The Procrastinating Child
Q: My 16-year-old is a procrastinator. Whether it’s studying, doing a project, even doing something she enjoys, she procrastinates, sometimes to the point of never doing anything! For example, she’s talented in art and thinks of art projects she wants to do, but never follows through. If I tell her she’s talented, that only seems to make it worse. How can I help her?
One of the most frustrating things about living with a procrastinator is understanding what she may want to do and watching her make choices that keep her from meeting her goals. Your daughter’s art, creativity, and lack of follow through is a good example. Focusing on your options might help you cope.
You might be a person who likes to meet due dates early, giving yourself time to deal with any last-minute conflicts. You might be a person who finds that the best way to deal with anxiety is to do things when you first agree to take them on. Your taxes might be complete on March 1st when others are in line at the post office on April 15th at 11:59 PM. Hopefully, you have learned that we all have our own timing and priorities and it may not be like any of our friends, co-workers, partners, or kids. Letting go of your expectations of others to think and act the way you would is your first step to helping your daughter. You get to be a helpful observer.
In your need to be helpful to your family, you may want to do some role modeling such as:
• Keeping up a family calendar,
• Checking in with everyone at dinnertime about their plans for the next day, and
• Asking about short- and long-range plans family members have.
Sharing your time management and organizational skills will help everyone know what’s on each family member’s plate each week. That is part of being a family. Even though you can’t make people do what you wish they would, you might be better able to track the family. This way you won’t make plans for the whole family to be doing something else if your daughter is up against a deadline. Let go of being disappointed and hurt if other family members don’t plan ahead the same way.
When we start thinking about realistic expectations for a 16-year-old, you have several things to consider. First, think about her personality style. Has she always been an enthusiastic and energetic person who wants to do everything and doesn’t know how to set limits for herself? Has she ended up over-committing, worrying, and being self-critical about herself when she really did have too much to do in too little time? If so, see if she wants to learn some basic time management skills.
Some people are visual and need to use a calendar that breaks a day into hours to help set up a realistic idea of how much time things take. Others do better by tracking themselves for a week and reviewing how they use their time. Making a daily or weekly “to do” list can also help your daughter learn to prioritize and focus. All of these activities require that she wants to be in charge of her habits and has a desire to change her frequent predicament of putting things off.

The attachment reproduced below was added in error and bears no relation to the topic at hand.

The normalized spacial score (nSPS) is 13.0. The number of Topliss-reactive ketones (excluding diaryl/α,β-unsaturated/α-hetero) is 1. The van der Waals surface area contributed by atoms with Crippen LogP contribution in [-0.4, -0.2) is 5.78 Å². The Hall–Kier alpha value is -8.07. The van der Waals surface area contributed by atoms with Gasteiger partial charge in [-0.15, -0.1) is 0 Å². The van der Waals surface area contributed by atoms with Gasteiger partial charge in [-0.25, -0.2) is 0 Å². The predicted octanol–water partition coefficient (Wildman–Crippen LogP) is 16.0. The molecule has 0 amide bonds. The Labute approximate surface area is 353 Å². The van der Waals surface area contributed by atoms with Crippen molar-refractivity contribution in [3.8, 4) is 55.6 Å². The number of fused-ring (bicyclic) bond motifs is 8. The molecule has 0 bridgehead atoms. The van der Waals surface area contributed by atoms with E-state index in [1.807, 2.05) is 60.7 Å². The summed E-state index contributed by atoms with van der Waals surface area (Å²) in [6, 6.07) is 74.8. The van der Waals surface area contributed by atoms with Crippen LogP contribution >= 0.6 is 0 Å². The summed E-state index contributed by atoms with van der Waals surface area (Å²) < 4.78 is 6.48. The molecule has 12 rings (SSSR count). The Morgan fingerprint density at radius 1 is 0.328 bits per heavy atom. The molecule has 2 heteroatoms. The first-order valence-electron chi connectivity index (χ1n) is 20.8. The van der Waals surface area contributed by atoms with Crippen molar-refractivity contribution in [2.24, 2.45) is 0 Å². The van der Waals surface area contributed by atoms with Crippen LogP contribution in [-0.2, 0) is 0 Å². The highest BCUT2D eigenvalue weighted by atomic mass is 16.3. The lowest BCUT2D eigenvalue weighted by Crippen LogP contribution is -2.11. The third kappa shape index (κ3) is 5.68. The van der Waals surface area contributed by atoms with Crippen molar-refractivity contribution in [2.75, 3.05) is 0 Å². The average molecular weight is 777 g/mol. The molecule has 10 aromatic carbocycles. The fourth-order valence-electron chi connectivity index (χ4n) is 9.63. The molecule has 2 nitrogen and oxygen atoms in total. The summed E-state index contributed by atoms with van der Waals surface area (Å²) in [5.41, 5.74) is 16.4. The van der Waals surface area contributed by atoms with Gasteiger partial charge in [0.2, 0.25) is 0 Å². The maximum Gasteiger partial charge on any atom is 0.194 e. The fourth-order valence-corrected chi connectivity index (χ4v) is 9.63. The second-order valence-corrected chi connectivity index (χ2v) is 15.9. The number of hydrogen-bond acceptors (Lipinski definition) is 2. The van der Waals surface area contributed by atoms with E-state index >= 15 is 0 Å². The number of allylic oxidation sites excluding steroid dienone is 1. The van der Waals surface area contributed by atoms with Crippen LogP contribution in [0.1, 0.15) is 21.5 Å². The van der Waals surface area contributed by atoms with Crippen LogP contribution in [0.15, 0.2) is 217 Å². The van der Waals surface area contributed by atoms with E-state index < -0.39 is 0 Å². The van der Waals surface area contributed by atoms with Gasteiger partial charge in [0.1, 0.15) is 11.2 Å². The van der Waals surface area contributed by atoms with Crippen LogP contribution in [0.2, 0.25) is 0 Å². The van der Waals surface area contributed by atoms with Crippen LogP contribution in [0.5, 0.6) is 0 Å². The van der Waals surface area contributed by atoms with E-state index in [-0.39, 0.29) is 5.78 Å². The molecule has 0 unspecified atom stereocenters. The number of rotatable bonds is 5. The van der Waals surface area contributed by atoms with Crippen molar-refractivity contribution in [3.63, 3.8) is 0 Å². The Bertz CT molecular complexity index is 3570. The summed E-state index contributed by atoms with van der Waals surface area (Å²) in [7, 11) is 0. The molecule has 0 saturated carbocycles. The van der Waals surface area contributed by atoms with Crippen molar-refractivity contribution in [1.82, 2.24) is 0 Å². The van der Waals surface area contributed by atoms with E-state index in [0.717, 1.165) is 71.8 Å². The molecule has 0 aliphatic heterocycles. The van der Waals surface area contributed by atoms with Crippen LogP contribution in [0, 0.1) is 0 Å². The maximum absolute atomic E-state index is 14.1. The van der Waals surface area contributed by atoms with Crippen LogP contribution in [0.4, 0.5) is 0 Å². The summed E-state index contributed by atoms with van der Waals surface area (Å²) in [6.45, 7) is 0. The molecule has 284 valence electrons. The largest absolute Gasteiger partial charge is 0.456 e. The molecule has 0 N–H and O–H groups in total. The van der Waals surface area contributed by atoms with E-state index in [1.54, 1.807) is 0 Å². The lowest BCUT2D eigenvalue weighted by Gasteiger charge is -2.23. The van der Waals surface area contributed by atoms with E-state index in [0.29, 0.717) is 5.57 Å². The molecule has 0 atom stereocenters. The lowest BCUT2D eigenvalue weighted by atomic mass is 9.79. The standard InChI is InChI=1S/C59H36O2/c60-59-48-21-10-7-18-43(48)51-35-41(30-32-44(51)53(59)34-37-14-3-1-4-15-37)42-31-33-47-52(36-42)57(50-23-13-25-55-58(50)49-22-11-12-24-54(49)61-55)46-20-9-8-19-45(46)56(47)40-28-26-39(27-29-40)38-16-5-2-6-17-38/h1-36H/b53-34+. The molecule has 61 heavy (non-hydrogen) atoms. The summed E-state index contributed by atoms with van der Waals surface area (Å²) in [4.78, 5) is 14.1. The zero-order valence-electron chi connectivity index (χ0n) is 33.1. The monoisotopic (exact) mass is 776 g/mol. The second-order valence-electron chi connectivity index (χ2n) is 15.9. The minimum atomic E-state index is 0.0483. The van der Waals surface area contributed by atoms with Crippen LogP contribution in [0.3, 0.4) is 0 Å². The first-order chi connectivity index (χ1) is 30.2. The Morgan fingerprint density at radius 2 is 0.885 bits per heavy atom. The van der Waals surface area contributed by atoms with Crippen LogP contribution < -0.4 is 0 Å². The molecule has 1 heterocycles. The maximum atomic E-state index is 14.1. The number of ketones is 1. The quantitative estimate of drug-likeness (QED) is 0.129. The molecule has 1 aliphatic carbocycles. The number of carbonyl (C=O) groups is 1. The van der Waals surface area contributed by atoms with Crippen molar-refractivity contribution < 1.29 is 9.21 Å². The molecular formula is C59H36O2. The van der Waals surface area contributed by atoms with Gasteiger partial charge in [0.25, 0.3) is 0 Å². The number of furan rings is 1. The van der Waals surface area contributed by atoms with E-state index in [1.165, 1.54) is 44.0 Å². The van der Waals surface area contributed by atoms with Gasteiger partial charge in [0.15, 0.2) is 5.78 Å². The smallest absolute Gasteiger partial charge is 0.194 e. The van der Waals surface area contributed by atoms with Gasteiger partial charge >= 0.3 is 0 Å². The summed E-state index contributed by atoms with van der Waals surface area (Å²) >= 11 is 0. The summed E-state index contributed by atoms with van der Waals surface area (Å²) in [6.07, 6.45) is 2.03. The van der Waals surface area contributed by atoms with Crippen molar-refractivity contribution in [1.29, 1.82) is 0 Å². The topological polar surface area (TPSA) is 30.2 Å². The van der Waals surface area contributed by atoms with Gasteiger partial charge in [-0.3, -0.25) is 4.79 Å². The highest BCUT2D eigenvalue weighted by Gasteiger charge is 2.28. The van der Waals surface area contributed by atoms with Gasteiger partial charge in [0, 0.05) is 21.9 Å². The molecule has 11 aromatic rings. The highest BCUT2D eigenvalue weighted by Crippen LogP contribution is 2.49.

What if she really wants to do things differently but finds herself unable to change? Procrastination can be a byproduct of some other issues. Many people with ADHD and ADD are highly distractible and struggle on a daily basis with staying focused. There are a number of resources including charts, calendars with reminders, and action plans that break any large task into small measureable goals that might help with this aspect of procrastinating.
Others may procrastinate when they really want to be on top of the task ahead. Their distractions can come from another disorder that compels them to do meaningless tasks in a ritualistic way. This might be an indication of an Obsessive Compulsive Disorder. Any diagnosis, including OCD or ADHD, needs a thorough assessment by a healthcare professional prior to making it, which cannot be made here. From your description, however, it doesn’t sound as if you have seen anything that has caused you to be concerned about OCD or ADHD.
You said that you remind her she is talented. Do you believe she procrastinates out of fear of not doing a good enough job? Sometimes perfectionist tendencies keep people from tackling big tasks. For the most part, the counseling community is seeing it more as a side effect of low self-confidence. Does she notice her own strengths? When she demonstrates one, catch her in the act so she remembers that she can do anything she wants to make happen, with effort, planning and some work.
What do you do if she really doesn’t mind putting things off? She might, in fact, tell you she gets a certain hyper-focus that is useful to her when she works under a tight deadline. She’s not alone. Some people like the adrenaline rush that they feel by operating this way. Does it work for her? Does she get the grades she wants?
You are an observer. What do you notice that she is doing instead of the art projects or homework that is due? What does that tell you about her priorities? Your goal is to put your daughter in charge of the results of her inaction and whether or not she believes putting things off is worth the stress and anxiety. If it works for her, you’ll need to let go. If it doesn’t work for her, you’ll still need to allow her to experience the results of not being able to be successful, and remain available as she practices new ways to get organized. Good luck!
The Procrastinating Child: A Handbook for Adults to Help Children Stop Putting Things Off by Rita Emmett
The Organized Student: Teaching Children the Skills for Success in School and Beyond by Donna Goldberg and Jennifer Zwiebel